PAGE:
Carriage to Vienna

1966 [CZECH]

Drama / War

1
IMDb Rating 7.8 10 790

Keywords:   world war ii

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Synopsis


Uploaded By: FREEMAN
May 03, 2022 at 02:55 PM

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720p.BLU 1080p.BLU
729.92 MB
1280*544
cze 2.0
NR
24 fps
1 hr 19 min
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1.32 GB
1920*816
cze 2.0
NR
24 fps
1 hr 19 min
P/S counting...

Movie Reviews

Reviewed by crocuta 10 / 10

Masterpiece

Kocár do Vídne is really the masterpiece of Czech movie school. The movie shows the common people in the war, not heros. Enemy soldiers are not animals. Warriors of freedom can also rape women.

Iva Janzurová acts amazingly, she proved she is one of the greatest Czech actresses ever. Although she is known and great in comedies, this was maybe her first drama role. And it worked pretty good!

Reviewed by Equinox23 10 / 10

A Sublime Tale of Revenge and Innocence

One of my all-time favourites, this movie is refreshing, because of the carthasis it offers, and I have never experienced carthasis as intensely as here. As the young widow Krista is setting out to exact revenge for her husband's death on Hans, the rather juvenile German soldier, both of them discover forgiveness and innocence in the most unlikely place and time and constellation, in the middle of the turmoil of the final days of WW2 between two people who have every reason to be mortal enemies. Acting, cinematography and music are superb. And on another note, I also highly recommend reading the novel by the same name, that Jan Procházka has written based on his film skript, first of all it gives more detail about Krista's background and secondly it adds a whole dimension to the film's ending. Apart from the Czech original, there is at least a Dutch translation entitled "Koets naar Wenen".

Reviewed by PsychoDingo 9 / 10

A road movie the communists didn't want you to see

During the opening shot of Karel Kachyňa's Carriage to Vienna, you can imagine what is to come. Wheels are heard rolling down a dirt road through a lush evergreen forest, inspiring thoughts of a splendidly adorned horse-drawn carriage making its way to the so-called City of Music, pride of Austria. Inside the coach, the fair and delicate daughter of an esteemed nobleman anticipates a rendezvous with a certain handsome gentleman. A lady in waiting attends to the necessary primping, ensuring that everything is just exactly perfect.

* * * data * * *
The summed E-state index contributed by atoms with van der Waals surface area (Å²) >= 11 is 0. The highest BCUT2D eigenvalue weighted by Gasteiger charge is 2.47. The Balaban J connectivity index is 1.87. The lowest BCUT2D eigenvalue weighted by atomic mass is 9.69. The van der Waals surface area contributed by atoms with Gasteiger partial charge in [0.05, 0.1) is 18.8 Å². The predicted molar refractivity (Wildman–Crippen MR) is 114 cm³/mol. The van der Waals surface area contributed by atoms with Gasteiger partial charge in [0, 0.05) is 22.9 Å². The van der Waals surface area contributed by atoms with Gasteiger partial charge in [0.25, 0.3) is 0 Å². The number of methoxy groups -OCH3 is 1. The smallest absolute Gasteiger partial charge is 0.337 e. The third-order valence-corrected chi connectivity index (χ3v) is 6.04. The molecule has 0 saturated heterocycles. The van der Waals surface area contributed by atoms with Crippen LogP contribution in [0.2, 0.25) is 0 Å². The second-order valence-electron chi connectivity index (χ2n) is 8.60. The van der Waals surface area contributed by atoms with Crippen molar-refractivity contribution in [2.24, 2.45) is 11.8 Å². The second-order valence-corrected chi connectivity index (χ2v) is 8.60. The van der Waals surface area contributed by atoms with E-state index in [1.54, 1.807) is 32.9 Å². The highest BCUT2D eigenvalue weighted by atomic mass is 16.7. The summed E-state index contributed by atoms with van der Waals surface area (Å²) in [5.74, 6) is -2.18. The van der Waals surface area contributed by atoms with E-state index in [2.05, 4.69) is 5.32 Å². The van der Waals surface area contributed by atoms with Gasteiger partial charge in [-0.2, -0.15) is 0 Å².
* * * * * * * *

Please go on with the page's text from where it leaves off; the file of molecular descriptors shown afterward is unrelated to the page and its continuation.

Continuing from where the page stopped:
Baroque orchestral music emanates from deep within the woods, and a mystical fog hovers between the trees. Magic is in the air. An amazing night awaits: opera at Theater an der Wien, coffee and cakes at a quiet garden café, and an appearance at an exclusive ball in the Ceremonial Hall of Hofburg Palace, where the waltzes of Strauss and Brahms will have them dancing until dawn. La-di-da. Isn't life grand? Then you wake up from your daydream and realize that Carriage to Vienna is a dark, rough, gritty war drama, not some syrupy romantic fantasy suitable for a 15 Kleenex bon-bon fest. The carriage is little more than a cart, certainly not something in which anyone would want to show up at a ball. Tall trees block the sun, creating a gloomy world where the fog is not magical but ominous, opera is out of the question, and few eyes can see what happens along the shadowy road. Also, as it turns out, the cakes are a lie.

Krista, the leading lady, is no foofy princess type, but a tough Czech chick who is furious and quite willing to take it out on Hans and Günter, a pair of soldiers who picked the wrong day to mess with her. Had they known what kind of week she had been having, they may have chosen a different cartjack victim, likely resulting in them having an easier trip, though perhaps with a less capable driver. Their failure to make a well-informed decision means Hans and Günter are in for a hell of a ride, and there won't even be coffee to adjust anyone's attitude.

Back in the day, some government folks decided that nobody should watch Carriage to Vienna something about non-compliance with party propaganda guidelines, so they shut down production before shooting was complete. Co-writer Jan Procházka demonstrated the advantage of being well connected by obtaining permission for the movie to be finished, only for it to be shown once in 1966 and then banned until the communist government was booted out of Czechoslovakia in 1989. Fortunately, the film was well preserved while locked away, and now we can watch it in relatively high quality, commie propaganda guidelines be damned.

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